The Pacific Scandal was a political scandal in Canada involving bribes being accepted by 150 members of the Conservative government in the attempts of private interests to influence the bidding for a national rail contract. As part of British Columbia's 1871 agreement to join the Canadian Confederation, the government had agreed to build a transcontinental railway linking the Pacific Province to the eastern provinces.
The scandal led to the resignation of Canada's first Prime Minister, Sir John A. Macdonald, and a transfer of power from his Conservative government to a Liberal government led by Alexander Mackenzie. One of the new government's first measures was to introduce secret ballots in an effort to improve the integrity of future elections. After the scandal broke, the railway plan collapsed and the proposed line was not built. An entirely different operation later built the Canadian Pacific Railway to the Pacific.
For a young and loosely defined nation, the building of a national railway was an active attempt at state-making, as well as an aggressive capitalist venture. Canada, a nascent country with a population of 3.5 million in 1871, lacked the means to exercise meaningful de facto control within the de jure political boundaries of the recently acquired Rupert's Land; building a transcontinental railway was national policy of high order to change this situation. Moreover, after the American Civil War the American frontier rapidly expanded west with land-hungry settlers, exacerbating talk of annexation. Indeed, sentiments of Manifest Destiny were abuzz in this time: in 1867, year of Confederation, U.S. Secretary of State W. H. Seward surmised that the whole North American continent "shall be, sooner or later, within the magic circle of the American Union". Therefore, preventing American investment into the project was considered as being in Canada's national interest. Thus the federal government favoured an "all Canadian route" through the rugged Canadian Shield of northern Ontario, refusing to consider a less costly route passing south through Wisconsin and Minnesota.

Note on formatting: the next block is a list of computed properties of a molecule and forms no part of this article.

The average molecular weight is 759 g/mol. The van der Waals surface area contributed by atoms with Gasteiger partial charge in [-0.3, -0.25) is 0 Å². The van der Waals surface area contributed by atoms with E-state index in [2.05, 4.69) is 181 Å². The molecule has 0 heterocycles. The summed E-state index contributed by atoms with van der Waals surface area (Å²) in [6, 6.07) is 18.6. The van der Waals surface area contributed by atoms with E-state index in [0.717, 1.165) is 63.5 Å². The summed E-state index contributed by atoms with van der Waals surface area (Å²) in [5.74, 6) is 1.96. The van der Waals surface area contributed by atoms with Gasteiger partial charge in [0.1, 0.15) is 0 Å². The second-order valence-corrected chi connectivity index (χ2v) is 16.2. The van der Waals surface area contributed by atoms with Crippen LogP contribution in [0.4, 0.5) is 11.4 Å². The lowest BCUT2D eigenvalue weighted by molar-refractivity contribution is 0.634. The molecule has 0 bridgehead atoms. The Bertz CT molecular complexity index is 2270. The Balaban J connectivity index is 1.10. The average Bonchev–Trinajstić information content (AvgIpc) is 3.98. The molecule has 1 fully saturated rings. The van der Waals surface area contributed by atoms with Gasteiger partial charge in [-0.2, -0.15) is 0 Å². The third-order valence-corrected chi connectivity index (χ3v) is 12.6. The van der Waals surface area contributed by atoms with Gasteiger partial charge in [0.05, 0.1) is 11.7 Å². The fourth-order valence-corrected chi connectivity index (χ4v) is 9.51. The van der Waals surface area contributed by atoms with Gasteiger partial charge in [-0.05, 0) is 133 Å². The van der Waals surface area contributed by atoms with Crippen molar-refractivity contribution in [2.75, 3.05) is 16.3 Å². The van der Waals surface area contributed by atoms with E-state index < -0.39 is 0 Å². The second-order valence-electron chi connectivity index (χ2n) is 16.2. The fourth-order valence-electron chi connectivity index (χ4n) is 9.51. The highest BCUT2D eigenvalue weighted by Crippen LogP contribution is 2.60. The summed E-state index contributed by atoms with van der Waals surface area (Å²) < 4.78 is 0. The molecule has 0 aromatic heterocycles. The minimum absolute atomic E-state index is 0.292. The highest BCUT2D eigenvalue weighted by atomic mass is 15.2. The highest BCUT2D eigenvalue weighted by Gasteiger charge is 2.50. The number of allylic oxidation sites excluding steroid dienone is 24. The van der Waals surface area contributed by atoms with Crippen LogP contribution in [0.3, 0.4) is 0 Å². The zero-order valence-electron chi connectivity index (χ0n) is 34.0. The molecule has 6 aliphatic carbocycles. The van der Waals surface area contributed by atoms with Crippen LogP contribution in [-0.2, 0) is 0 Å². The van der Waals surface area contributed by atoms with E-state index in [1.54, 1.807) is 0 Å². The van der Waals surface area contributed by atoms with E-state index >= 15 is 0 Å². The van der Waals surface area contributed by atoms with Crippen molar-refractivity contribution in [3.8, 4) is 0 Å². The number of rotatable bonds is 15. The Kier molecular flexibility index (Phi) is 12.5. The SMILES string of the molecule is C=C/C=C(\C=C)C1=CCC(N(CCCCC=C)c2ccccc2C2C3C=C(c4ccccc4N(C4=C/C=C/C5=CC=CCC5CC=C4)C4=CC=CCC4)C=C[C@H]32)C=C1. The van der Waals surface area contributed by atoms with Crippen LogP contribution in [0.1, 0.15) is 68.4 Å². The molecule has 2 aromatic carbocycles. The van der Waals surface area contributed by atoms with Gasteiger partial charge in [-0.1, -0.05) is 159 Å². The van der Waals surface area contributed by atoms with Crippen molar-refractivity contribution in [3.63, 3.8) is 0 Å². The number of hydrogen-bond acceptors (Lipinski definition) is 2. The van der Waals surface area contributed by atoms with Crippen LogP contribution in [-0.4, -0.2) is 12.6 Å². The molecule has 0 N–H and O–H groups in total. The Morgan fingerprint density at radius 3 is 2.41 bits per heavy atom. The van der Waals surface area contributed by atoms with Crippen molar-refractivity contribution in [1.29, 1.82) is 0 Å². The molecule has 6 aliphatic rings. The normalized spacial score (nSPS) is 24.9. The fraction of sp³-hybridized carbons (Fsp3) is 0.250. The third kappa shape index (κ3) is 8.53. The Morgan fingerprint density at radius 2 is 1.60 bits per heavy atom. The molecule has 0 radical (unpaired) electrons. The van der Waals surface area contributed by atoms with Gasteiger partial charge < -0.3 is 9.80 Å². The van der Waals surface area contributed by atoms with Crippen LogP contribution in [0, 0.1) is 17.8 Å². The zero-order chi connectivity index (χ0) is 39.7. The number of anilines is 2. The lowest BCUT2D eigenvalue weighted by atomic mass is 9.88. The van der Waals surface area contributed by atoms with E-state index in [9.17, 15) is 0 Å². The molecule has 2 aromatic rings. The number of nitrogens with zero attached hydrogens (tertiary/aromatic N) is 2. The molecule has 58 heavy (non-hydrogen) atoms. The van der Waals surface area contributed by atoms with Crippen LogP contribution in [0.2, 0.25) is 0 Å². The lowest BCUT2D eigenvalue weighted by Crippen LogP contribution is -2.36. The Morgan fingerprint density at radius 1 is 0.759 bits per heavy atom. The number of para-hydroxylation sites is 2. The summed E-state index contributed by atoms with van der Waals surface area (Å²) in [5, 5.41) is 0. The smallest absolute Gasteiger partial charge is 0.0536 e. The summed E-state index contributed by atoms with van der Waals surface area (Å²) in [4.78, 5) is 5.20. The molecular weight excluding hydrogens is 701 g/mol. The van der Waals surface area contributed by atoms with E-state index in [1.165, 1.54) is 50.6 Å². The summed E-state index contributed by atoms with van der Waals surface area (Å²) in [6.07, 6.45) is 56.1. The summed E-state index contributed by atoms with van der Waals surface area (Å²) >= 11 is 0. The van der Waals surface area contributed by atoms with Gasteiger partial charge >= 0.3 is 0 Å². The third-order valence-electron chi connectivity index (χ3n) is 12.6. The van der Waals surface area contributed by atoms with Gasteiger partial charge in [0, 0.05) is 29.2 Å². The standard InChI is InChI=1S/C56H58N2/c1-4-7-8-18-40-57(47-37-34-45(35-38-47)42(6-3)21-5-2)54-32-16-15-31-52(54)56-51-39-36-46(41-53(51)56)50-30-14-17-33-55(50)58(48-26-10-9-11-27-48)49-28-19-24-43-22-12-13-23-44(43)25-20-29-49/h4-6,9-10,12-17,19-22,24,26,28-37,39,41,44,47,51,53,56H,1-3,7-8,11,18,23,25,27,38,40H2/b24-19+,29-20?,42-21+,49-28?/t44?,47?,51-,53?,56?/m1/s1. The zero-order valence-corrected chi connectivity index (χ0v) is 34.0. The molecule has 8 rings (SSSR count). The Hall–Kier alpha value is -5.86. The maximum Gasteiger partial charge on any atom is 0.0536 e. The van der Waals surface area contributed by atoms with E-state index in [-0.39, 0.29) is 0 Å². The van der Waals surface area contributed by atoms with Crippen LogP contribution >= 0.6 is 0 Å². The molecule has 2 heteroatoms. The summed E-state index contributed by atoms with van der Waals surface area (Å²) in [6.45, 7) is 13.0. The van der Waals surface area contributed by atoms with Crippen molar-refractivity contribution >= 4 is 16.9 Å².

However, a route across the Canadian Shield was highly unpopular with potential investors, not only in the United States but also in Canada and especially Great Britain, the only other viable source of financing. For would-be investors, the objections were not primarily based on politics or nationalism but economics. At the time, national governments lacked the finances needed to undertake such large projects. For the First Transcontinental Railroad, the United States government had made extensive grants of public land to the railway's builders, inducing private financiers to fund the railway on the understanding that they would acquire rich farmland along the route, which could then be sold for a large profit. However, the eastern terminus of the proposed Canadian Pacific route, unlike that of the First Transcontinental, was not in rich Nebraskan farmland, but deep within the Canadian Shield. Copying the American financing model whilst insisting on an all-Canadian route would require the railway's backers to build hundreds of miles of track across rugged shield terrain (with little economic value) at considerable expense before they could expect to access lucrative farmland in Manitoba and the newly created Northwest Territories, which at that time included Alberta and Saskatchewan. Many financiers, who had expected to make a relatively quick profit, were not willing to make this sort of long-term commitment.